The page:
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EPA Issues First “Re-use” Awards for New England Superfund Sites

Release Date: 12/01/2014
Contact Information: David Deegan, (617) 918-1017

BOSTON -- EPA has awarded its first-ever “Superfund Excellence in Site Re-use” awards in New England. Awards were presented to the project teams that successfully achieved the installation of solar farms on two federally-listed Superfund sites in Massachusetts, Iron Horse Park in Billerica, and Sullivan’s Ledge in New Bedford. These innovative and forward-thinking redevelopment projects have transformed previously underutilized properties into sources of abundant, clean, renewable energy.

EPA also recognized Massachusetts Governor Deval Patrick for his visionary and ambitious agenda to make Massachusetts a national leader in renewable energy production, which has enabled projects such as these to be economically viable.

“For nearly 35 years, EPA has worked to identify and remediate the most contaminated parcels in New England to better protect people’s health and our environment,” said Curt Spalding, regional administrator of EPA’s New England office. “We are very pleased to recognize our first recipients of the EPA New England Superfund “Excellence in Site Re-use Award” for implementing re-use projects on sites in Massachusetts that will benefit local communities for many years to come.”

“All across the country, EPA’s Superfund program is cleaning up sites and returning them to local communities for productive use. Repurposing these sites for renewable energy projects will provide clean energy for New England communities, help reduce greenhouse gas emissions, support economic development opportunities, and help generate local jobs,” said Mathy Stanislaus, assistant administrator for EPA’s Office of Solid Waste and Emergency Response.

The Sullivan’s Ledge project team, including the City of New Bedford, BlueWave Capital, and SunEdison, constructed a 2-megawatt solar power facility on the 12-acre former landfill. The team, worked together to develop a strategy allowing the landfill re-use/development, while ensuring that both previous and ongoing efforts to remediate contamination would not be compromised.

Thanks to the Team’s willingness to explore new ideas and work cooperatively, the Sullivan’s Ledge Superfund Site will no longer lie fallow, but instead serve as both a model for other similar sites and an abundant source of clean, renewable energy.

The Shaffer Landfill is a 60-acre former municipal solid waste landfill located in Billerica, Mass., and is part of the 533-acre Iron Horse Park Superfund Site. The project team, including representatives from the Town of Billerica, Urban Green Technologies Renewable Energy 7 LLC (UGT7), and Capital Dynamics, worked together to construct a 6 megawatt solar power facility on part of the landfill, while ensuring that both previous and ongoing efforts to remediate contamination would not be compromised.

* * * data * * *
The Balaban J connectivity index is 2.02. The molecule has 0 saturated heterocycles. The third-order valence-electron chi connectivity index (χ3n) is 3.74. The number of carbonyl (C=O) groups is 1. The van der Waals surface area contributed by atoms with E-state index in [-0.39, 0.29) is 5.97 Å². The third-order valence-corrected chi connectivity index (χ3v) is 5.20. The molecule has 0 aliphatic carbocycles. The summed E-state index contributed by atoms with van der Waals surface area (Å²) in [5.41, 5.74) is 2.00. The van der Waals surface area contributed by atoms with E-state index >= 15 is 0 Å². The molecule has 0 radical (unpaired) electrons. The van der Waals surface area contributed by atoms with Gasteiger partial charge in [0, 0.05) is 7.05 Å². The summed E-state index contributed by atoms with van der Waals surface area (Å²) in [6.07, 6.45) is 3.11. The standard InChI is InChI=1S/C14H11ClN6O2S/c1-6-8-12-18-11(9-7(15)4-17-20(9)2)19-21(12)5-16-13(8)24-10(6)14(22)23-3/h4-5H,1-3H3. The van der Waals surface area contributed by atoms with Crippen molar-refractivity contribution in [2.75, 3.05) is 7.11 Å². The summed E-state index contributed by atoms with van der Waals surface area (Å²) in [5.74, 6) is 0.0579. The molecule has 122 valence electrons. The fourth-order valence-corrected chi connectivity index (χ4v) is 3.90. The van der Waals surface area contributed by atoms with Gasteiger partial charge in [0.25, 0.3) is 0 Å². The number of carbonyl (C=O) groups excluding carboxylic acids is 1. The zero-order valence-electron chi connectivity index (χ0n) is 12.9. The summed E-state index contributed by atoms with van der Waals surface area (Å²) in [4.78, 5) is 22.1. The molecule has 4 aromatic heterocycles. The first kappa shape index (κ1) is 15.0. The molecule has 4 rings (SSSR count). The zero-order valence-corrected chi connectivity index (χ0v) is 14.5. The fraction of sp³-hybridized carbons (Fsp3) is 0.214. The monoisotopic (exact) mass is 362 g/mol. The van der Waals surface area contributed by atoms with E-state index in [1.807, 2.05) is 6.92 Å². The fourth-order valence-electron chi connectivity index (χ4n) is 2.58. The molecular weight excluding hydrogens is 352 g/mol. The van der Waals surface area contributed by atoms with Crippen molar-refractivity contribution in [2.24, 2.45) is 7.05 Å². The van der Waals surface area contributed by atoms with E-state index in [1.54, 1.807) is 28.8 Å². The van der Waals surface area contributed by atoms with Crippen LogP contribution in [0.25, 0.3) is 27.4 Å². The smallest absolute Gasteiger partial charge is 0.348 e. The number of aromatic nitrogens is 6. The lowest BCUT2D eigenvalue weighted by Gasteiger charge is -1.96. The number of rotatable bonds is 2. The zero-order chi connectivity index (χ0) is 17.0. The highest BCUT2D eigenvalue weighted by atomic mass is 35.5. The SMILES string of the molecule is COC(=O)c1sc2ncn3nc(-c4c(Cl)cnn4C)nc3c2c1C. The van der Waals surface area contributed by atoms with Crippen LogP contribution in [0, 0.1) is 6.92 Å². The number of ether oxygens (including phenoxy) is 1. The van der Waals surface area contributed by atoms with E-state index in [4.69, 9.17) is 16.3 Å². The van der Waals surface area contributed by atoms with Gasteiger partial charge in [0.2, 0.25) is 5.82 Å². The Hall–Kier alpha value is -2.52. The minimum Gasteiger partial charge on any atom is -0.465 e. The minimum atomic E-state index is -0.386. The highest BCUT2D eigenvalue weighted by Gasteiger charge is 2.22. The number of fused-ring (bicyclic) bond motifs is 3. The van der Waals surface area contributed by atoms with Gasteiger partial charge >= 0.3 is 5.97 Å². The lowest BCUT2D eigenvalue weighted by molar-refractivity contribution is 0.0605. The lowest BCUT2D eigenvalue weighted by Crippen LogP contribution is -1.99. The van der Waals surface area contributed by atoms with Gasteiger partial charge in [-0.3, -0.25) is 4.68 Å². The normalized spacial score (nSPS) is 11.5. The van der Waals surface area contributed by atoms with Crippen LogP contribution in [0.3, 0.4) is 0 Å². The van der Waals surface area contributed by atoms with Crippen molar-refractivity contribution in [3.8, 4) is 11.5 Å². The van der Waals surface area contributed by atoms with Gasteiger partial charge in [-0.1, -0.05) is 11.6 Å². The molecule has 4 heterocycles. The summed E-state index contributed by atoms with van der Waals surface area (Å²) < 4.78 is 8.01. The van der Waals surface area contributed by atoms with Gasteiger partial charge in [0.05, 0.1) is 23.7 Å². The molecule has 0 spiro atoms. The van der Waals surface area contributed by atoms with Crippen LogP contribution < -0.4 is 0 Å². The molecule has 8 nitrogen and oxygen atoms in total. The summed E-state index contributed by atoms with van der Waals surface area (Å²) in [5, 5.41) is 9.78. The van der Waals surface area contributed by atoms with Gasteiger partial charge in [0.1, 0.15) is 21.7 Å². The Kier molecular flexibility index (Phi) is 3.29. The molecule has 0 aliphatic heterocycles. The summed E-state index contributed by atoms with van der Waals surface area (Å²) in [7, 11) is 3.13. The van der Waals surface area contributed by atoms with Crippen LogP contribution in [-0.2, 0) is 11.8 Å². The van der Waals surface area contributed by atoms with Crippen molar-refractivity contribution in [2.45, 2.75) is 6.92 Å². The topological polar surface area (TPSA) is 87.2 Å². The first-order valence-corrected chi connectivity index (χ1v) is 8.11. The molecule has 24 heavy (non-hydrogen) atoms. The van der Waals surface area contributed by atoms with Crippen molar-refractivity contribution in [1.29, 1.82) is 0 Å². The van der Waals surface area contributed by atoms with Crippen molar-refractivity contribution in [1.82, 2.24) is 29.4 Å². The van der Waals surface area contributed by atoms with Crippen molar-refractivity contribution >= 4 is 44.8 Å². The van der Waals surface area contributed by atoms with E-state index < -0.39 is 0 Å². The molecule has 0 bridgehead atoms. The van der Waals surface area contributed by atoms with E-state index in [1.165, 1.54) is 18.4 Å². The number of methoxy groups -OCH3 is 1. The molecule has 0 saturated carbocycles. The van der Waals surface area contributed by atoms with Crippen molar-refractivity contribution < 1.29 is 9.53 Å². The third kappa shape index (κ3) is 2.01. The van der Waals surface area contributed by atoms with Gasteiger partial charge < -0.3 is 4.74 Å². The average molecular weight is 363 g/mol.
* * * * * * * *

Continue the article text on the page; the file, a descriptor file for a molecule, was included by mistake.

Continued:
Thanks to the Team’s willingness to explore new ideas and work cooperatively among agencies, responsible parties, and the solar developer, the Shaffer Landfill will no longer lie fallow, but instead serve as both a model for other similar sites and an abundant source of clean, renewable energy.

Finally, EPA New England has recognized Mass. Governor Deval Patrick for his administration’s focus on creating an economic and regulatory environment that has made it possible for solar projects like these to be successful on landfills and other types of contaminated properties with otherwise limited reuse potential. These sites can be well suited for solar arrays because they often have the necessary physical attributes, and the solar panels can be installed and operated so as to be compatible with the cleanup goals for the property.

In 2007, when Governor Patrick came into office, Massachusetts only generated about three megawatts (MWs) of solar power. Governor Patrick set a goal of installing 250 megawatts of solar electricity capacity by 2017. However, within the past seven years, there are now more than 680 MWs of solar power installed across the Commonwealth – enough to provide power for more than 100,000 homes. In fact, with the success of this effort, Massachusetts now has a goal of installing 1,600 megawatts of solar capacity by 2020. Solar installations are also helping the state’s economy, as solar jobs account for an estimated 12,000 people employed in this sector in Massachusetts.

More information:

- Sullivans Ledge Superfund site (http://www.epa.gov/region1/superfund/sites/sullivansledge)

- Iron Horse Park Superfund site (http://www.epa.gov/region1/superfund/sites/ironhorse)

- Siting renewable energy projects on formally contaminated properties http://www.epa.gov/oswercpa/

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